Qtrade Direct Investing

When and how to start investing

When should I start investing? 

If you’re asking, “when should I start investing?”, the short answer is as soon as you can. Time is your greatest opportunity to grow your money and to meet your goals. The earlier you start to invest, the more time you’ll have to accumulate and benefit from compounding returns (when your investment income is continually re-invested). The longer you’re invested, the easier it is to ride out any short-term downturns in the market. In general, you want to be able to hold your investments as long as possible, and that means you won’t want to access them.

To help you stay invested longer, it’s critical that you have some savings to act as an emergency fund (most financial experts recommend having three to six months’ worth of expenses put away). That way, if you lose your job or have unforeseen financial expenses, you won’t have to access your investments and be forced to sell an asset at a time when the market is down. So, before you start to invest significantly, ensure you have accumulated some savings to handle your shorter-term needs.

If, after you’ve set aside sufficient emergency funds, you’ve got money to put away that you don’t need for the next five years or more, it’s probably time to start investing.

How do I start investing?

Step 1: Set your goals

It’s hard to achieve financial goals if you never set them. If you’re just starting out, set smaller, achievable investing goals and as you hit those milestones, set larger goals. It’ll boost your confidence.

Your goals should:

  • Have a purpose. You may have several different financial goals – buying a car, putting aside a house down payment, funding your child’s education, or saving for retirement. Each may require a different strategy depending on the dollar value needed and investment time horizon.
  • Be specific. It’s difficult to achieve a goal that is vague. Be specific about the dollar amount you’re working toward, as well as the time you have to invest. In other words, think about how much you want to invest, and when you’ll need to access the funds. This could impact what you invest in and the amount of risk you can tolerate.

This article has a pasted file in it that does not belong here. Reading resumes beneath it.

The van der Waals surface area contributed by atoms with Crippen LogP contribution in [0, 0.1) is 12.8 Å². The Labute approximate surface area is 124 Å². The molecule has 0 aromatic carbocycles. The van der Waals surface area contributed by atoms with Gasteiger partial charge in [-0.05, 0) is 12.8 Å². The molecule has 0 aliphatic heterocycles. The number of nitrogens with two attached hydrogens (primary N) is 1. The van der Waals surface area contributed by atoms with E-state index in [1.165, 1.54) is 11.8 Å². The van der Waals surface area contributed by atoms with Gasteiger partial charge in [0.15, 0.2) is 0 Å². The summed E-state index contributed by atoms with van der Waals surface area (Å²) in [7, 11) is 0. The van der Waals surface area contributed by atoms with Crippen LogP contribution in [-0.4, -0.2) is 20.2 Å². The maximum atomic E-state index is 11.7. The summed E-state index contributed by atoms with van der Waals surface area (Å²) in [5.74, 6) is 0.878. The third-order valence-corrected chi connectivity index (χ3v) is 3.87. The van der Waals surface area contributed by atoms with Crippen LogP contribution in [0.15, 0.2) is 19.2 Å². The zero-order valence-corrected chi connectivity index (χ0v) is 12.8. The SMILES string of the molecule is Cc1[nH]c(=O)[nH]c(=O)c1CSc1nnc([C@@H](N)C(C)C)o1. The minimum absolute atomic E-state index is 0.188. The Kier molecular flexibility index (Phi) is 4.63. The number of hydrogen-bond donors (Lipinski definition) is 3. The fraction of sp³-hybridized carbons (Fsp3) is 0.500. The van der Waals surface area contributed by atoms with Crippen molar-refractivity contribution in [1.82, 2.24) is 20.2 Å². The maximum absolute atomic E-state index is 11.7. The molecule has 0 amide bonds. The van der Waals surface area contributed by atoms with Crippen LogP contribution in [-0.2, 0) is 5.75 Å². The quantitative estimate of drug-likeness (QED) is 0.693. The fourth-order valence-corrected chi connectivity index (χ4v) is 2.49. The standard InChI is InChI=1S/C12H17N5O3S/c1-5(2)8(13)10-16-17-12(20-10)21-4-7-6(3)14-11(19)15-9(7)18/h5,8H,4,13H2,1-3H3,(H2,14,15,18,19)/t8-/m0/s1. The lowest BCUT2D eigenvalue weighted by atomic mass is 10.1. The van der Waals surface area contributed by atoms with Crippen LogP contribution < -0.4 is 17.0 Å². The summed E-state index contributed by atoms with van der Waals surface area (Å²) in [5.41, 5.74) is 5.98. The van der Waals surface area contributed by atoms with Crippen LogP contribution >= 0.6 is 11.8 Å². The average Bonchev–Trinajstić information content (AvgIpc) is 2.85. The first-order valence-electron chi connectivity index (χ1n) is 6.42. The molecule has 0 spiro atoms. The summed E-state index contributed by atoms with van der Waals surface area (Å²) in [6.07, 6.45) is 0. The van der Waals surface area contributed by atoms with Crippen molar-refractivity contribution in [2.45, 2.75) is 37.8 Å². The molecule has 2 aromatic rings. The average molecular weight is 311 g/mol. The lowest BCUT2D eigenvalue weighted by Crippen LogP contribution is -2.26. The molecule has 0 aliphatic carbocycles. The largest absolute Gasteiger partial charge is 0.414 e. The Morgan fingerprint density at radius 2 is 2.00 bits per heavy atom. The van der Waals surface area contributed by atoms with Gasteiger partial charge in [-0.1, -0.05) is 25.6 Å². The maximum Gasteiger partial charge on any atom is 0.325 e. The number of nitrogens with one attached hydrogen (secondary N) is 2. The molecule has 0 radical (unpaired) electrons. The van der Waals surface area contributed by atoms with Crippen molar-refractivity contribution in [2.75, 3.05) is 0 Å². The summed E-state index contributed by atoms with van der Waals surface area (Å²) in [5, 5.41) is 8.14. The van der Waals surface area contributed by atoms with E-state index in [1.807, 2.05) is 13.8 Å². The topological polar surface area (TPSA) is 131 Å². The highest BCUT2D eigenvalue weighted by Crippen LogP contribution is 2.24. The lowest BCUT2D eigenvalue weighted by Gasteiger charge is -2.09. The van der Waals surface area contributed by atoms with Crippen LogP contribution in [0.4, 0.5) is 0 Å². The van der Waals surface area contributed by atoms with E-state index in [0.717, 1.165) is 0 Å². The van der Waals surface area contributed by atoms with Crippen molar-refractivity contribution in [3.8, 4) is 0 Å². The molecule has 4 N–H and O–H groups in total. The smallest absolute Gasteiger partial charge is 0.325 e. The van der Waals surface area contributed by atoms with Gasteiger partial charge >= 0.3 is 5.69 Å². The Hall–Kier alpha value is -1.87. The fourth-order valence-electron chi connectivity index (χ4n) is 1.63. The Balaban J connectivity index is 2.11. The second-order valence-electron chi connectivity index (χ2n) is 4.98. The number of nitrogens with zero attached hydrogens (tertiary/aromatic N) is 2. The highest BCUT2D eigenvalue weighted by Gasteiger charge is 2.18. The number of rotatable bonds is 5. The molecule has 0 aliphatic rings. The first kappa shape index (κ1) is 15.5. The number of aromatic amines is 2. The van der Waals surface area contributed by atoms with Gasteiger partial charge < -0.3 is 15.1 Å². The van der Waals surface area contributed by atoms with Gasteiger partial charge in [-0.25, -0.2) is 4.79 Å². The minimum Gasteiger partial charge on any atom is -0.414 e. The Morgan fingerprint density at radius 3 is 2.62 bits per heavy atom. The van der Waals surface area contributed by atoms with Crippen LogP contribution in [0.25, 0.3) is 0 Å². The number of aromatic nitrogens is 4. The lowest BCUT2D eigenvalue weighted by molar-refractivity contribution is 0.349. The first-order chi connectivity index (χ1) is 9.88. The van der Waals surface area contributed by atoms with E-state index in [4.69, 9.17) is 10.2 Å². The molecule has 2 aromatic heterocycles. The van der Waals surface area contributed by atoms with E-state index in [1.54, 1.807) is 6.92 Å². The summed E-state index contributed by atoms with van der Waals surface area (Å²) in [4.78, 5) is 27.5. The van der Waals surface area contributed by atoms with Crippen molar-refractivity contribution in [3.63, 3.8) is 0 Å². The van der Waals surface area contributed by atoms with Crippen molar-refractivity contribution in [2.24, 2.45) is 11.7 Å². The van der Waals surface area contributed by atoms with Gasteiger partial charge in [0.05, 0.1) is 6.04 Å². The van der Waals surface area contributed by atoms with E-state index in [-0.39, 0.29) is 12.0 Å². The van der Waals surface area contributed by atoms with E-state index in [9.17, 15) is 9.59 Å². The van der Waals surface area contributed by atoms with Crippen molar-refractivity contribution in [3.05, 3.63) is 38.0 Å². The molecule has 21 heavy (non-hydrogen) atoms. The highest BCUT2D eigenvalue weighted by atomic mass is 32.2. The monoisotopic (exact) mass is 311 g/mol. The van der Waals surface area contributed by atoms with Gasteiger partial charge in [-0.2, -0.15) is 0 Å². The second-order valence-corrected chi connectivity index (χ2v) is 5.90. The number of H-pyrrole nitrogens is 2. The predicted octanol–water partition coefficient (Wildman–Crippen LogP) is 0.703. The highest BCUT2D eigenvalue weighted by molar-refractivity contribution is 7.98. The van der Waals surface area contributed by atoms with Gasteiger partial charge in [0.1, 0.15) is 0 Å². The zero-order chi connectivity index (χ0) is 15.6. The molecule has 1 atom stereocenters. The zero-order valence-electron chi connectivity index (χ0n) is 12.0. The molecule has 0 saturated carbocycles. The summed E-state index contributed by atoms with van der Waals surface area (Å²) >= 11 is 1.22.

• Be achievable. Set smaller goals that you can achieve. If you frequently fail to achieve the goals you set, you could become discouraged. Set yourself up for success.
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Step 2: Choose your investments

The type of investment – the “asset”, the “security”, or the “product” – you choose should be aligned with your goals, investment time horizon, and risk tolerance.

Many investment types – stocks, bonds, ETFs, mutual funds, etc. – come with some level of risk, especially over the short term. But the longer your investment time horizon, the longer you have to recover from downward fluctuations in your asset.

For example, if you are 35 years old and your goal is to save for retirement, your investment time horizon is long term. So, if you decided to invest in stocks, which generally carry more risk than other common investments, you would have the benefit of time to ride out any dips in the stock market. Conversely, if you’re investing toward a home you plan to purchase in the next year or two, it might be prudent to avoid a higher-risk investment. If the investment value dips just when you need to access your money, you’d end up with less money than anticipated just when you need it.